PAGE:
Stage 4: Advanced Periodontitis – Gingival recession is greater than 50%, often with blood or purulent material around tooth roots. Tooth loss is common at this stage, and extractions of several teeth may be required, despite intervention. Gingiva is often so painful at this point that the patient may need sedation, or even full anesthesia.
Ferrets requiring a dental prophylaxis will need to be anesthetized and intubated during the procedure. Aside from a physical exam, a preoperative CBC and chemistry panel should be performed to ensure there are no underlying conditions that may increase the anesthetic risk, or change the protocol for the patient. Due to their high metabolic rate, and risk of hypoglycemia, ferrets should only be fasted for 2 hours prior to anesthesia. Much the same as other dental procedures in small animals, once anesthetized, ferrets require endotracheal intubation to protect the airway during ultrasonic scaling and polishing. A cuffed 3.0 endotracheal tube is often used for this, but occasionally this size tube is too large and an uncuffed tube is needed. In this case it is especially important to keep the head angled slightly down, to avoid aspiration. All crowns are scaled using an ultrasonic scaler, and the gingiva is probed for any abnormal pocketing or abscessation. Once it is determined that all teeth appear healthy and no extractions are required, the crowns are polished using an animal safe prophy paste
If extractions are deemed necessary, the technique used will depend on which tooth is being removed. Canine teeth can be removed using a periodontal flap technique, where the gingiva is incised and reflected away, to allow access to the root. A high speed pneumatic drill may be used to burr away surrounding bone, allowing an elevator to be introduced into the socket to break down periodontal ligament attachments. For teeth with multiple roots, it may be necessary to section the tooth into pieces, to allow removal of each root individually. Sockets can then be flushed with a chlorhexidine solution and sutured using polydioxanone suture.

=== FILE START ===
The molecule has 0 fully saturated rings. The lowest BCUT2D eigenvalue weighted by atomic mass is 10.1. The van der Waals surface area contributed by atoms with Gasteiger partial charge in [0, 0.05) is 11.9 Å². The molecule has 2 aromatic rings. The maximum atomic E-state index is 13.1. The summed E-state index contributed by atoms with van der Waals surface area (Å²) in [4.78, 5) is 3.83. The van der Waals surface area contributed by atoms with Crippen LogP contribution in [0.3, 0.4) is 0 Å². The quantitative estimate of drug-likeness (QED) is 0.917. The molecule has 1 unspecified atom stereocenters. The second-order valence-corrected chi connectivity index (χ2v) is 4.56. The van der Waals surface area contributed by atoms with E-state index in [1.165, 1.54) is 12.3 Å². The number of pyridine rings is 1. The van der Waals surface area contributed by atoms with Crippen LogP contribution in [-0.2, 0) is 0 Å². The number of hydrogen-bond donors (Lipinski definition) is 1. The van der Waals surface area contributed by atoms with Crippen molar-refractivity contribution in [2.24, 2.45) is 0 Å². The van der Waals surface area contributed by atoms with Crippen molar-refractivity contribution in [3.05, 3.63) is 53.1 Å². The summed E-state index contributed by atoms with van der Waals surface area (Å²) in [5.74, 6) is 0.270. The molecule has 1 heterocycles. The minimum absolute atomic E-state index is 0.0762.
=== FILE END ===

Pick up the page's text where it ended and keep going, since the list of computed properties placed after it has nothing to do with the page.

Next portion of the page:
While there is no way to completely avoid dental pathology in ferrets, owners can certainly take proactive steps to try and improve their ferret’s overall oral health. Brushing daily with an animal safe toothpaste and a soft bristled brush is ideal. This is by far the best way to reduce the amount of plaque that accumulates on the crowns and at the edge of the gingiva. Water additives and cat dental treats may be of benefit as well, but all treats must be evaluated for the risk of possible gastrointestinal obstruction if large pieces are bitten off and swallowed whole. Finally, annual, or biannual exams, are needed to be able to evaluate the oral cavity and track any changes in the medical record.
Johnson-Delaney, Cathy A. 2007. Ferret Dental Disorders: Pictorial of Common Clinical Presentations. Exotic DVM 9(2): 40-43.
Cooper, Janyce. 2017. Ferret Dentistry: No Weaseling About It. Today’s Veterinary Nurse. Jan/Feb.
Quesenberry, Katherine A., Carpenter, James W. 2012. Ferrets, Rabbits, and Rodents Clinical Medicine and Surgery. Third Edition. St. Louis (MO): Elsevier. Chapter 3, Gastrointestinal Diseases; p. 27